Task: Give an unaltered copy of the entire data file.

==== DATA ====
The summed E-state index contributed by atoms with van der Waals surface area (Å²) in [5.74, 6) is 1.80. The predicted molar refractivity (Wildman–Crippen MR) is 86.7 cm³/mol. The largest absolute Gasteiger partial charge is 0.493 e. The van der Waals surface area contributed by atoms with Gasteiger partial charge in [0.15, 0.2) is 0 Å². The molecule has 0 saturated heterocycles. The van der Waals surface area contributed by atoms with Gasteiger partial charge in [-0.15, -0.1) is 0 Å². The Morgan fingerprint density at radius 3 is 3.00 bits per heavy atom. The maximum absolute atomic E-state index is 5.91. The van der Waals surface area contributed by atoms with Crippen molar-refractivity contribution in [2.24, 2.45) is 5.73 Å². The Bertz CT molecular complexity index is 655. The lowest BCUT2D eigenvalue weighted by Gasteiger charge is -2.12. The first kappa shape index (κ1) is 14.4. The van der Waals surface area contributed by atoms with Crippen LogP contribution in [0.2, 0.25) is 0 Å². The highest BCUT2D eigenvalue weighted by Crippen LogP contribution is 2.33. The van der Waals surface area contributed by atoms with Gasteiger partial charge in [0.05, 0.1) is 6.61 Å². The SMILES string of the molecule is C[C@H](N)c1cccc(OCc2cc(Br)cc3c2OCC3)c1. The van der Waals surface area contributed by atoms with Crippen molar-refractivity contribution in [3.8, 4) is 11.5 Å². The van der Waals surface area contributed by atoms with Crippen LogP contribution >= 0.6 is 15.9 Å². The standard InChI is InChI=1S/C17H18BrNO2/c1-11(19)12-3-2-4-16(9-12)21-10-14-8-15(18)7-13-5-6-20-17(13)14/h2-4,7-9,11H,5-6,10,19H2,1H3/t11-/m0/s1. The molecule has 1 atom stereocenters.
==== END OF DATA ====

The summed E-state index contributed by atoms with van der Waals surface area (Å²) in [5.74, 6) is 1.80. The predicted molar refractivity (Wildman–Crippen MR) is 86.7 cm³/mol. The largest absolute Gasteiger partial charge is 0.493 e. The van der Waals surface area contributed by atoms with Gasteiger partial charge in [0.15, 0.2) is 0 Å². The molecule has 0 saturated heterocycles. The van der Waals surface area contributed by atoms with Gasteiger partial charge in [-0.15, -0.1) is 0 Å². The Morgan fingerprint density at radius 3 is 3.00 bits per heavy atom. The maximum absolute atomic E-state index is 5.91. The van der Waals surface area contributed by atoms with Crippen molar-refractivity contribution in [2.24, 2.45) is 5.73 Å². The Bertz CT molecular complexity index is 655. The lowest BCUT2D eigenvalue weighted by Gasteiger charge is -2.12. The first kappa shape index (κ1) is 14.4. The van der Waals surface area contributed by atoms with Crippen LogP contribution in [0.2, 0.25) is 0 Å². The highest BCUT2D eigenvalue weighted by Crippen LogP contribution is 2.33. The van der Waals surface area contributed by atoms with Gasteiger partial charge in [0.05, 0.1) is 6.61 Å². The SMILES string of the molecule is C[C@H](N)c1cccc(OCc2cc(Br)cc3c2OCC3)c1. The van der Waals surface area contributed by atoms with Crippen molar-refractivity contribution in [3.8, 4) is 11.5 Å². The van der Waals surface area contributed by atoms with Crippen LogP contribution >= 0.6 is 15.9 Å². The standard InChI is InChI=1S/C17H18BrNO2/c1-11(19)12-3-2-4-16(9-12)21-10-14-8-15(18)7-13-5-6-20-17(13)14/h2-4,7-9,11H,5-6,10,19H2,1H3/t11-/m0/s1. The molecule has 1 atom stereocenters.